The use of mixed-use buildings has been popular over the generations, but over the past century there has been an approach in Western civilisation mainly, to look at a different type of build in most developments. This focus is more on individuality and buildings that are used for a single purpose. There are many benefits however, to mixed-use buildings, and when we are living in times where there is overcrowding in cities and space is limited, it makes sense for urban architects and designers to look back to mixed-use buildings as the way forward wherever possible.
What constitutes a mixed-use building? Any property that is used for three or more things. For example, a mixed-use building could be one that has residential use, commercial tenants, as well as civil service occupiers, all in one building. Is it worth going back to this mode of thinking for the majority of new developments in busy urban environments?
Not only does a mixed-use building make sense in terms of the options for design and architecture, as well as providing greater housing options and long-term overcrowding solutions, there are also many other benefits to the wider community and the towns, cities, and regions in which these mixed-use buildings are built.
The first area to consider is the positive impact that mixed-use buildings have on sustainable planning in urban environments. A city or region where there is a prominence of mixed-use buildings will make a big change in the way that we tackle the reduction of emissions. Think about it, if you have to commute far every single day, that is use of your car twice a day just to get to work and back. Mixed-use buildings provide more space for office and retail (and other types of working environments), reducing the need for private transport.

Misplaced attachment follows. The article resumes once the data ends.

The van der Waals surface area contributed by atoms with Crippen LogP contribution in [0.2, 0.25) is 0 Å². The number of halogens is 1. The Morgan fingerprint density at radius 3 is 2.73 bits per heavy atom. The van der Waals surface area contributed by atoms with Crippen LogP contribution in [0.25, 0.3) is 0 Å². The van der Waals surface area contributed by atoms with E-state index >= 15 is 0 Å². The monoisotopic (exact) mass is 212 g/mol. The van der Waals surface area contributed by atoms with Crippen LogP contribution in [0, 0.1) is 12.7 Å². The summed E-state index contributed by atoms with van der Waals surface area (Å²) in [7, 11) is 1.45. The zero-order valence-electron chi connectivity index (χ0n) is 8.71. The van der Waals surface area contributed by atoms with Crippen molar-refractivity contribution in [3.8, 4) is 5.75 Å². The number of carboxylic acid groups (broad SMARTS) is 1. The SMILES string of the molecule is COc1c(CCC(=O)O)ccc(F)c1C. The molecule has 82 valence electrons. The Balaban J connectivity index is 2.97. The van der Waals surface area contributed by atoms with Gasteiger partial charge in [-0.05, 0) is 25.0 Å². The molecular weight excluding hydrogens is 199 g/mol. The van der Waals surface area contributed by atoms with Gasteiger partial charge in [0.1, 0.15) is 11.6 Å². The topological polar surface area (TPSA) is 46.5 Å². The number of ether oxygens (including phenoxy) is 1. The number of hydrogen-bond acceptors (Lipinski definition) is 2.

In modern city landscapes many people dream about the home that has a contemporary design, and is close to local transport links, good food and drink amenities, cultural sites of interest, maybe a gym on-site etc. With mixed-use buildings in vogue, this could mean a reduction in living prices for this dream urban lifestyle that many people desire. This style of living and the impact of having so many different types of building use in one location helps to build up social environments, forge new communities that are often lost in modern urban environments, and help to engage with the population over a sustained period of time.
Once there is a greater understanding of the benefits of mixed-use buildings, it becomes more obvious why they could be of great benefit to city centre and other urban areas where there is limited space available for new developments, and where there is a pressing need to maximise the efficiency of any redevelopment projects that aim to transform parts of an urban area, or twist the narrative and breathe new life into an area that has allowed to drift into staleness and poor use by locals, planners, and local government.